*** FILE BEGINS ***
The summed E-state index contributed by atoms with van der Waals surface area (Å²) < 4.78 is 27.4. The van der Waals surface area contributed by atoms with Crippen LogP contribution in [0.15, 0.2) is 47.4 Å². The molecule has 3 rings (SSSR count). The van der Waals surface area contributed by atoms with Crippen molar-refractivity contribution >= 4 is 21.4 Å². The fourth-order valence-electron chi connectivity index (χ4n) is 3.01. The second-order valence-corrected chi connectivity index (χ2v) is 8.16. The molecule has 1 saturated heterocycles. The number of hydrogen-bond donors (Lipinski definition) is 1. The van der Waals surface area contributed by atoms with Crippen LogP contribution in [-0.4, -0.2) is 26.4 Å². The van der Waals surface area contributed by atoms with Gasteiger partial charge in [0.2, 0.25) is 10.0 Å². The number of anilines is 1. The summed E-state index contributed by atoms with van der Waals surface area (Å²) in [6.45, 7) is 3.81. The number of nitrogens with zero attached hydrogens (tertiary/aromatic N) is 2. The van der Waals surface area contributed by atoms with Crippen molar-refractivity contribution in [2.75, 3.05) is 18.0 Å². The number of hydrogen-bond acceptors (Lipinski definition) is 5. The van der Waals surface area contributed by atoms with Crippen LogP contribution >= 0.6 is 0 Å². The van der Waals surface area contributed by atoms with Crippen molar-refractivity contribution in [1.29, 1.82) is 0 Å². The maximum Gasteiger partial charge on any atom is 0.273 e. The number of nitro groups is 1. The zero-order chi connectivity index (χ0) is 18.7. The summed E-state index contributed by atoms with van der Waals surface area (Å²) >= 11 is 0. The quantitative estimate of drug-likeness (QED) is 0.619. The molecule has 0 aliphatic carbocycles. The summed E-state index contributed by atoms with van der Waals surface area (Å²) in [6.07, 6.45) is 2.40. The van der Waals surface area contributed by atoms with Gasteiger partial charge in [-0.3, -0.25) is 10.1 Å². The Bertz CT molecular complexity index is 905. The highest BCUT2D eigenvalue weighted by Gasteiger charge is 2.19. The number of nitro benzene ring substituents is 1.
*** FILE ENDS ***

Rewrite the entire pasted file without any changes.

The summed E-state index contributed by atoms with van der Waals surface area (Å²) < 4.78 is 27.4. The van der Waals surface area contributed by atoms with Crippen LogP contribution in [0.15, 0.2) is 47.4 Å². The molecule has 3 rings (SSSR count). The van der Waals surface area contributed by atoms with Crippen molar-refractivity contribution >= 4 is 21.4 Å². The fourth-order valence-electron chi connectivity index (χ4n) is 3.01. The second-order valence-corrected chi connectivity index (χ2v) is 8.16. The molecule has 1 saturated heterocycles. The number of hydrogen-bond donors (Lipinski definition) is 1. The van der Waals surface area contributed by atoms with Crippen LogP contribution in [-0.4, -0.2) is 26.4 Å². The van der Waals surface area contributed by atoms with Gasteiger partial charge in [0.2, 0.25) is 10.0 Å². The number of anilines is 1. The summed E-state index contributed by atoms with van der Waals surface area (Å²) in [6.45, 7) is 3.81. The number of nitrogens with zero attached hydrogens (tertiary/aromatic N) is 2. The van der Waals surface area contributed by atoms with Crippen molar-refractivity contribution in [2.75, 3.05) is 18.0 Å². The number of hydrogen-bond acceptors (Lipinski definition) is 5. The van der Waals surface area contributed by atoms with Crippen LogP contribution >= 0.6 is 0 Å². The van der Waals surface area contributed by atoms with Crippen molar-refractivity contribution in [1.29, 1.82) is 0 Å². The maximum Gasteiger partial charge on any atom is 0.273 e. The number of nitro groups is 1. The zero-order chi connectivity index (χ0) is 18.7. The summed E-state index contributed by atoms with van der Waals surface area (Å²) >= 11 is 0. The quantitative estimate of drug-likeness (QED) is 0.619. The molecule has 0 aliphatic carbocycles. The summed E-state index contributed by atoms with van der Waals surface area (Å²) in [6.07, 6.45) is 2.40. The van der Waals surface area contributed by atoms with Gasteiger partial charge in [-0.3, -0.25) is 10.1 Å². The Bertz CT molecular complexity index is 905. The highest BCUT2D eigenvalue weighted by Gasteiger charge is 2.19. The number of nitro benzene ring substituents is 1.